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Tuesday, 28 June 1994
Page: 2122


Senator ELLISON (6.24 p.m.) —Before I continue my remarks on the Corporations Legislation Amendment Bill I might address those of Senator Spindler, who mentioned that there being perhaps some avenue of appeal from the corporations and securities panel was a factor which the Australian Democrats took on board in not opposing the bill. My comment in relation to that is that it is important to get things right in the first instance and that we should not simply rely on an avenue of appeal as a sort of bandaid action.

  What we are looking at, as I said earlier, is a complex area of the law dealing with the takeover of companies. This panel is charged with overseeing the corporate behaviour in that regard. As such, it should have some degree of formality about it and, more particularly, should observe the rules of natural justice. The Senate Standing Committee on the Scrutiny of Bills expressed a reservation that the proposed amendments:

may be considered to trespass unduly on personal rights and liberties in taking away the right to a public hearing of an adversarial nature with legal representation . . .

It is in only that sort of environment that one can sometimes get to the bottom of the facts. I am not saying that that would be needed in every case. What I am saying is that this is a complex area of the law and one could well expect there to be differing versions of what took place or what might take place and how it might affect shareholders or the companies concerned. In that regard it might assist the panel to have present not only a solicitor representing the parties concerned but also a stockbroker or an accountant, as I mentioned earlier.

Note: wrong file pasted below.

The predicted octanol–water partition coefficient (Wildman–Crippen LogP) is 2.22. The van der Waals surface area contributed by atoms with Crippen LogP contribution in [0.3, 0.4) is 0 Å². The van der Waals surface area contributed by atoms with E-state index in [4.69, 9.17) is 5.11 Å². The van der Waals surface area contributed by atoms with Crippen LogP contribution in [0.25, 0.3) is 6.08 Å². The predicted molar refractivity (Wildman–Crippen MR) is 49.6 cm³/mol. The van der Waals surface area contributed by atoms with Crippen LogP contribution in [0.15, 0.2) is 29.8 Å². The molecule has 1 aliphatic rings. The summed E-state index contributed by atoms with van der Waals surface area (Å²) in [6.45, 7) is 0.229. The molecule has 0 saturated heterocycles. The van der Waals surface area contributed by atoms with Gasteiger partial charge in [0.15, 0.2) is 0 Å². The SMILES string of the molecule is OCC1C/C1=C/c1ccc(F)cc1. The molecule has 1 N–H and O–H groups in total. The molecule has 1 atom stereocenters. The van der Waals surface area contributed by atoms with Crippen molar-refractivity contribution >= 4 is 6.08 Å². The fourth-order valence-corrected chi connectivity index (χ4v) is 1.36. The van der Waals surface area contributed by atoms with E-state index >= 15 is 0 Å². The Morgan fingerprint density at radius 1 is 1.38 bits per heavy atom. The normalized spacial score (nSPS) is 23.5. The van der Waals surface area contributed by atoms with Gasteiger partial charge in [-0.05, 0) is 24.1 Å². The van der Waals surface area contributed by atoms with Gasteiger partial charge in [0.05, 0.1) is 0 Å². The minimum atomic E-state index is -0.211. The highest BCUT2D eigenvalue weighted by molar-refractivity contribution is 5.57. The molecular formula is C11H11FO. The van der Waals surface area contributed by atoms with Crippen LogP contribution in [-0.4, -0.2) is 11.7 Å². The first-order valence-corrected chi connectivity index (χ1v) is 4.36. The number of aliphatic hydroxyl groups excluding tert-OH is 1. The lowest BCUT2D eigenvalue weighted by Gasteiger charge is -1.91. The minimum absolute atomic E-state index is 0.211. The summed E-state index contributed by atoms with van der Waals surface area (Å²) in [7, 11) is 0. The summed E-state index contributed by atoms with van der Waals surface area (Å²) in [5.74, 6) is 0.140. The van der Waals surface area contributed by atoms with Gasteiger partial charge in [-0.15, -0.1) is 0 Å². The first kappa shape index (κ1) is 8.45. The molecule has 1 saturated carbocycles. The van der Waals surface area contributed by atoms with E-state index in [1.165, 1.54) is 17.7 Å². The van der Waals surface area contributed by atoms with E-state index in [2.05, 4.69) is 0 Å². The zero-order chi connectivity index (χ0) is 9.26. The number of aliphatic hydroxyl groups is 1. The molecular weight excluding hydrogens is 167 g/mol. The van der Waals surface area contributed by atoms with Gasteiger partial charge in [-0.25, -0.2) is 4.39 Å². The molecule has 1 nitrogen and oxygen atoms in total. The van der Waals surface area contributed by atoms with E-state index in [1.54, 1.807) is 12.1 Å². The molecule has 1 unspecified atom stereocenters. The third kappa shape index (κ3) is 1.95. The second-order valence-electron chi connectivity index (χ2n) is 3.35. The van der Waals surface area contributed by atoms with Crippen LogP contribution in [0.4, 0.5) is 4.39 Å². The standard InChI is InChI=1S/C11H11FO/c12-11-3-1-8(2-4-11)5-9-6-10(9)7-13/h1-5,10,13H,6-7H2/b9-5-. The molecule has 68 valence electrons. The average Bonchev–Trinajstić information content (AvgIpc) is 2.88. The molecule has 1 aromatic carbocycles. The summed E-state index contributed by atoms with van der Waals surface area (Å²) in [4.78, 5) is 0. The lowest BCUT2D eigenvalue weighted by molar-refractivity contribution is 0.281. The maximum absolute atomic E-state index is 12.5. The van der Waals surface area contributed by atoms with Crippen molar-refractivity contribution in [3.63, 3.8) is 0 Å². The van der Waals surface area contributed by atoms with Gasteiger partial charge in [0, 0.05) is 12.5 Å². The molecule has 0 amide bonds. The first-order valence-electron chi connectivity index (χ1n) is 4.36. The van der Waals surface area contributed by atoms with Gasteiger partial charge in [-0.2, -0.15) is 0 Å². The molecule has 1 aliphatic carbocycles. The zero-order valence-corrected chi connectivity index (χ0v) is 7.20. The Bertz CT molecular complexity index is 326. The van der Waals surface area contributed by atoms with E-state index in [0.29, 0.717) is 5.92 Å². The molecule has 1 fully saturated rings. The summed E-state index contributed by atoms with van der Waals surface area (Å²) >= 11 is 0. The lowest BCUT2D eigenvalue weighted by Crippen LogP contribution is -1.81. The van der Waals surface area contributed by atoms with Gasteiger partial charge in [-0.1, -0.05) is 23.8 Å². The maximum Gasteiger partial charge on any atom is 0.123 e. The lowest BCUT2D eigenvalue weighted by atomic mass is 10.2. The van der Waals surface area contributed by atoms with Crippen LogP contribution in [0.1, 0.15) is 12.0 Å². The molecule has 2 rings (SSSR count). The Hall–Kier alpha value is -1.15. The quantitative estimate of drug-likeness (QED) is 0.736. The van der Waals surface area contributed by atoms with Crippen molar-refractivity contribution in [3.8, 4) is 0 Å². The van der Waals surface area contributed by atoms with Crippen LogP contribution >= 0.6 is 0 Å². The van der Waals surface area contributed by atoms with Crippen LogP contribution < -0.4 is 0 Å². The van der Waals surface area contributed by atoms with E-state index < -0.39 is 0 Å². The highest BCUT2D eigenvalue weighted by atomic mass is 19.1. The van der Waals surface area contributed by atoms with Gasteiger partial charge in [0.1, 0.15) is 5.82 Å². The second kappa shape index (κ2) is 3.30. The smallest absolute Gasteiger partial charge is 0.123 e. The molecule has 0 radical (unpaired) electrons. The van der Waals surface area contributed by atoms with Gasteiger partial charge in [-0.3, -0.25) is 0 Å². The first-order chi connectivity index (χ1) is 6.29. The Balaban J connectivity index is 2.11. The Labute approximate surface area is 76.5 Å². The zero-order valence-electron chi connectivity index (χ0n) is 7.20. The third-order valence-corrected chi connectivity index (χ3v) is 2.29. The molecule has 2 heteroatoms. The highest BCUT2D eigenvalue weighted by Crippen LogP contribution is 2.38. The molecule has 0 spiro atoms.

What I said earlier was that there were some very good things about this bill. This bill deals with a number of non-related areas which did need looking at. In this particular instance the government has adopted a simple solution to overcome a problem which is indeed notoriously complex. I think the government could well be making a rod for its back if it does not get this piece of legislation right. As Senator Vanstone said earlier, excluding lawyers and making things more simple might not necessarily give us the remedy that we are after. This is one particular area I think the government should approach with utmost caution.

  It is with those comments that I endorse the coalition's stance in opposing this bill. I believe that this matter will revisit the government at later date and that approaching in a rather trite manner what could well be a very complex matter is fraught with danger. I think this area of the law will be back again before us in due course.

Sitting suspended from 6.28 to 7.30 p.m.